HTTP Header

[Updated: Jun 7, 2017, Created: Mar 31, 2017]

Web HTTP 

An HTTP header is an optional meta-information about the message being sent. This information might also contain specific details about the sender.

Both request and response messages can have header.

An HTTP Header consists of multiple name-value pairs. Each name and value are separated by a colon :
Each pair is written in a separate line.


Following is a typical request header example when sent from a browser:
connection=keep-alive
accept:text/html,application/xhtml+xml,application/xml;q=0.9,image/webp ....
user-agent:Mozilla/5.0 (Windows NT 6.3; WOW64) ...
accept-encoding:gzip, deflate, sdch
accept-language:en-US,en;q=0.8

Following is a typical response header example when sent from a server:
Content-Length:492
Content-Type:text/html;charset=ISO-8859-1
Date:Wed, 17 Feb 2016 19:57:04 GMT
Server:Apache-Coyote/1.1

Commonly used standard request Headers

Accept

Media types that a client can accept.
Example: Accept: text/html

Accept-Charset

Character sets that are acceptable.
Example: Accept-Charset: utf-8

Accept-Encoding

List of acceptable encodings (converting message into a coded form).
Example: Accept-Encoding: gzip, deflate

Accept-Language

Set of natural languages that are preferred as a response to the request.
Example: Accept-Language: en-US,en;q=0.8

Connection

The Connection header field allows the sender to specify options that are desired for that particular connection. When we make requests with "Connection: keep-alive" the subsequent request to the server will use the same TCP connection. This is called HTTP persistent connection. The default connection timeout of Apache httpd 2.2 and above is five seconds. "Connection: close" indicates that once the request has been made the server needs to close the connection. And so for each request a new TCP connection will be established.
Example: Connection: keep-alive

User-Agent

This contains tokens that provide specific details about the system and browser/application making the request.
Example: User-Agent: Mozilla/5.0 (Windows NT 6.3; WOW64) ... Chrome/48.0.2564.109 ...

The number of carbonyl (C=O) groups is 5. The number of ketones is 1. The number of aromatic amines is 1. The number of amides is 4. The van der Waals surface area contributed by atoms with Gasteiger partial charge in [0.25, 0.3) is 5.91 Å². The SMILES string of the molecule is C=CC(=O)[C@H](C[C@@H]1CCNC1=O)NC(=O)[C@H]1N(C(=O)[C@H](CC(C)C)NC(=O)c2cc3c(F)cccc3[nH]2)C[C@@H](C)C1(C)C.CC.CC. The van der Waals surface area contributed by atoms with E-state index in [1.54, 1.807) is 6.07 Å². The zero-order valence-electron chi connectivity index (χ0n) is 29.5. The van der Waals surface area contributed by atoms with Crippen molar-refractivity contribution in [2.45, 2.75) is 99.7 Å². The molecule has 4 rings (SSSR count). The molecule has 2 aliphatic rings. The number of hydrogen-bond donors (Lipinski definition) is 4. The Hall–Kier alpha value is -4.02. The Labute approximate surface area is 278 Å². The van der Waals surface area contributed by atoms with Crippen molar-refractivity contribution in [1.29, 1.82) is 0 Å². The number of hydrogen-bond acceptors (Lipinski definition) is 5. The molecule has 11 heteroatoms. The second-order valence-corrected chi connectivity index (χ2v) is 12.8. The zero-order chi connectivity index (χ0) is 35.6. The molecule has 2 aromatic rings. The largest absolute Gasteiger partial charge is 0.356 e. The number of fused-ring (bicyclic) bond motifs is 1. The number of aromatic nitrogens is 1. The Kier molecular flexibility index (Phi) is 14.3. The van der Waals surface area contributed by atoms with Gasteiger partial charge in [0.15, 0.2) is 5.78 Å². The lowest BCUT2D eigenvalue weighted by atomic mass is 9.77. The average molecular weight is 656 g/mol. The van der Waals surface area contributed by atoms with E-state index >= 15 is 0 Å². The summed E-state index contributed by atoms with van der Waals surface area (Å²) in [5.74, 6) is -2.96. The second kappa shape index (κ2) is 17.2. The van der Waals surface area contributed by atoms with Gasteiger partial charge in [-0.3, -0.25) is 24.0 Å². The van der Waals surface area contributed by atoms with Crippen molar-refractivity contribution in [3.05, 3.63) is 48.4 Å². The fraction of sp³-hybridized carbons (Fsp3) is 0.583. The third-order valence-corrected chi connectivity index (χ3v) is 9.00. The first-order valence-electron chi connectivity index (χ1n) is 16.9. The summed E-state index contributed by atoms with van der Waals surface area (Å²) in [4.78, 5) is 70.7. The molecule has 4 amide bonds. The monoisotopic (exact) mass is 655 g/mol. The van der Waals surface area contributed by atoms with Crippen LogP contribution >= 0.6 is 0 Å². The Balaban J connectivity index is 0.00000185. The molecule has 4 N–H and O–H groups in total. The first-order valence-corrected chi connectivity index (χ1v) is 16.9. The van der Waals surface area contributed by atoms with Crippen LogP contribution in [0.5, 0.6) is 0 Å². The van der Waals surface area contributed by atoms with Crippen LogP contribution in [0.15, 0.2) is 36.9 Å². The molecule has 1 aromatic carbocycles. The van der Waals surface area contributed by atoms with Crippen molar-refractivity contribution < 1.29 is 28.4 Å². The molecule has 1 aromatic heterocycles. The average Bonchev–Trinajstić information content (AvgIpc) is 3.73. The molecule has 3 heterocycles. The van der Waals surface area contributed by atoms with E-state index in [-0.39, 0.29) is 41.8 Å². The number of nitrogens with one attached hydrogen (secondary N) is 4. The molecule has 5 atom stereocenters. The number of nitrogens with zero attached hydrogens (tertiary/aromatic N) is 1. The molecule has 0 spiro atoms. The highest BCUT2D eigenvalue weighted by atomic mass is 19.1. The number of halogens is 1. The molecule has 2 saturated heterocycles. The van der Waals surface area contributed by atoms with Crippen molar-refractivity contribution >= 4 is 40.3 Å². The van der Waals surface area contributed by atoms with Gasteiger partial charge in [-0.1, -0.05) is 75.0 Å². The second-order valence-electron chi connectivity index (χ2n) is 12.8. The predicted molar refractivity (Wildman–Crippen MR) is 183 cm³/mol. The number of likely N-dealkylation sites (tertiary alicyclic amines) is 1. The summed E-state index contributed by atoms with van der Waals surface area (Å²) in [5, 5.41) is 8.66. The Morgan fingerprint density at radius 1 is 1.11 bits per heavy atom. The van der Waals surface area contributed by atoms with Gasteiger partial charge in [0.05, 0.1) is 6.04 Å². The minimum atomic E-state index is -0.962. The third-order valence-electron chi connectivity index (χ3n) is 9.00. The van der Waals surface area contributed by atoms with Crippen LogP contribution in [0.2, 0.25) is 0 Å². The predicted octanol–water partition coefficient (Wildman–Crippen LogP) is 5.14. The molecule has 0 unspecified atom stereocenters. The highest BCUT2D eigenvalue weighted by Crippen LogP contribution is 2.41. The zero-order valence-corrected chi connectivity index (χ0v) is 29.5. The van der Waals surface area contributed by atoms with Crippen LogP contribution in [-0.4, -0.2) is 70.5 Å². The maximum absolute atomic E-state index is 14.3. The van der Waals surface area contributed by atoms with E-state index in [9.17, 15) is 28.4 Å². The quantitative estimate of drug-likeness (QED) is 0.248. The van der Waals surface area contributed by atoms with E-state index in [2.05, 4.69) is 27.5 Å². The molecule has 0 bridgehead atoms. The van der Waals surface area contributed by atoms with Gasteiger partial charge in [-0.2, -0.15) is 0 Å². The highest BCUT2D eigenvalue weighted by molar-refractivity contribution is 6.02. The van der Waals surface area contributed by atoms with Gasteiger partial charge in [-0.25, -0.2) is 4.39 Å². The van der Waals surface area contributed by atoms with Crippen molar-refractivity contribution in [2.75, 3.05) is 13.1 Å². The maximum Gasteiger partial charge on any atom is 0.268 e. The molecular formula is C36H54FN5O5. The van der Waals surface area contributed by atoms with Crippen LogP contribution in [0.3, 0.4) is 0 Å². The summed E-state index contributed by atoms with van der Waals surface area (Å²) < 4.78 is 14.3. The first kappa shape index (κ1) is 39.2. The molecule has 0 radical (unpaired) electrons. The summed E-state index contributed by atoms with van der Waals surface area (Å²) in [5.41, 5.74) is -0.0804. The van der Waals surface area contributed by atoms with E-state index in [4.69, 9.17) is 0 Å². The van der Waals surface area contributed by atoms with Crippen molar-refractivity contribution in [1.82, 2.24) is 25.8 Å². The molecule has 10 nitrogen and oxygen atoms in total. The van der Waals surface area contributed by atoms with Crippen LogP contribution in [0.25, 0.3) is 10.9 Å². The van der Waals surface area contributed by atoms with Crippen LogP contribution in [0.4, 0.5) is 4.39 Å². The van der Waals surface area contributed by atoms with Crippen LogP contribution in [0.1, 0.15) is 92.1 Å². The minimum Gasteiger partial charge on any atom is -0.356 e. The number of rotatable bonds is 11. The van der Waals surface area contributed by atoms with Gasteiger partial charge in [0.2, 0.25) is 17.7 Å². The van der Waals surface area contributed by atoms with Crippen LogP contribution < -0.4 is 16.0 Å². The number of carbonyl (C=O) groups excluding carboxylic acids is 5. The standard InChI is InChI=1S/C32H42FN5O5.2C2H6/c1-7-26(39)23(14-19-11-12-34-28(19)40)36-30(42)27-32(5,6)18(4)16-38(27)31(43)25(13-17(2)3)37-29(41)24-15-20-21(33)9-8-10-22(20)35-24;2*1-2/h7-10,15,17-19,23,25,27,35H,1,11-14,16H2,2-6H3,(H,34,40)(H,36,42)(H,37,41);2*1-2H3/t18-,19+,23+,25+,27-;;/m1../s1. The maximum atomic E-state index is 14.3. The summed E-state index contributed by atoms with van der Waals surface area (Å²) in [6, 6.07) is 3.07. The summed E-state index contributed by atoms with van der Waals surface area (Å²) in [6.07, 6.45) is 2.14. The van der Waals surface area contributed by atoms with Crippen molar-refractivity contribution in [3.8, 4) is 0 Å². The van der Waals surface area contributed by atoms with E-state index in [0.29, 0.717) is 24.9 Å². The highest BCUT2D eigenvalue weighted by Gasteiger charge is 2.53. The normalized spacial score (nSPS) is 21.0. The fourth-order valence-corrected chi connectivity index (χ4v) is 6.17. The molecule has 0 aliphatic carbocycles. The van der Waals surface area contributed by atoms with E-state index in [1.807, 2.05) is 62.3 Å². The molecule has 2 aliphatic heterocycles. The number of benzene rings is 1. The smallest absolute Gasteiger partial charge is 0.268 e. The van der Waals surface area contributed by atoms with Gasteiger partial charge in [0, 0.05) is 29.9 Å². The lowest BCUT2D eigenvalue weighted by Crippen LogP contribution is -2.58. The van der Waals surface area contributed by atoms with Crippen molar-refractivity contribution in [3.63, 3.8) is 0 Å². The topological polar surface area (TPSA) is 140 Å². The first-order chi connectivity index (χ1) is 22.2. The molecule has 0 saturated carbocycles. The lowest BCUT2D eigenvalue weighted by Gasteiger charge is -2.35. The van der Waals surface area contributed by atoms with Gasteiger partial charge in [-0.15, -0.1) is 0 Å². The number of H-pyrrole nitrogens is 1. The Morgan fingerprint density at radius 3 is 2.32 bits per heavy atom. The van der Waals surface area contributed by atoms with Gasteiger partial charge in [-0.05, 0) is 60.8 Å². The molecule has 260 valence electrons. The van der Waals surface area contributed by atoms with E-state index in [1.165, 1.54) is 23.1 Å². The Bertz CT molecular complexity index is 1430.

From

The email address of the user making the request
Example: user@example.com

Authorization

Authentication credentials for HTTP authentication
Example: Authorization: Basic QWxhZGRpbjpvcGVuIHNlc2FtZQ==

If-Modified-Since

If the requested variant has not been modified since the time specified in this field, an entity will not be returned from the server; instead, a 304 (not modified) response will be returned without any message-body.
Example: If-Modified-Since: Sat, 29 Oct 1994 19:43:31 GMT


Commonly used standard response Headers

Cache-Control

This header indicates whether the resource may be cached by the browser. Some of the values are "no-cache", "max-age=<number of seconds>", "no-store", "must-revalidate" ", "only-if-cached"
Example: Cache-Control: max-age=3600

Content-Encoding

The type of encoding used on the body data.
Example: Content-Encoding: gzip

Content-Length

The length of the response body in octets (8-bit bytes).
Example: Content-Length: 348

Content-Type

The MIME type of the body data.
Example: Content-Type:text/html;charset=ISO-8859-1

Content-Location

It can be used to supply the resource location for the entity enclosed in the message when it is accessible from alternate location separate from the requested resource's URI. It can also be used when a requested resource has multiple representations available, e.g. multiple languages.
Example: Content-Location: /data.json

Date

The date and time when the message was sent.
Example: Date:Wed, 17 Feb 2016 19:57:04 GMT

Last-Modified

The last modified date for the requested resource.
Example: Last-Modified: Tue, 15 Nov 1994 12:45:26 GMT

Location

Used in redirection, or when a new resource has been created.
Example: Location: http://www.example.com/newPage.html

Pragma

It may contain Implementation-specific fields. For example 'no-cache' used for HTTP/1.0 implementation to prevent caching on client.
Example: Pragma: no-cache

Retry-After

If an entity is temporarily unavailable, this directive tells the client to try again later.
Example: Retry-After: 120, also: Retry-After: Fri, 07 Nov 2014 23:59:59 GMT

Server

A name for the server along with other details
Example: Server:Apache-Coyote/1.1

Set-Cookie

The Set-Cookie header is sent by the server to create a cookie on the user's system.
Example: Set-Cookie: UserID=joe; last-visited=2016-02-14

Allow

The Allow header field lists the set of methods supported by the resource identified by the Request-URI.
Example: Allow: GET, HEAD

WWW-Authenticate

If an HTTP request lacks credentials, the server can reply with 401 (Unauthorized) status code and the WWW-Authenticate header field.

The WWW-Authenticate header field indicates the authentication scheme(s) and parameters applicable to the target resource.
Example: WWW-Authenticate: Basic realm="Some value"

Where realm value is used to group the resources. All pages within this group will share the same authentication credentials.


Sending Custom Headers in HTTP request

A HTTP request can also include custom headers.

That's not possible using HTML hyperlink or through from submission.

We can use Ajax's XMLHttpRequest object to set custom headers.

xmlhttp.setRequestHeader("myCustomHeader", headerValue);

Or we can also use JQuery:

$.ajax({
....
beforeSend: function(xhr){
xhr.setRequestHeader("myCustomHeader", headerValue);
}
..
});

Or using any http client API. For example in Java we can use java.net.HttpURLConnection to send standard or custom headers like this:

URL obj = new URL(theUrl);
HttpURLConnection con = (HttpURLConnection) obj.openConnection();
//adding header
con.setRequestProperty("myCustomHeader", headerValue);


See Also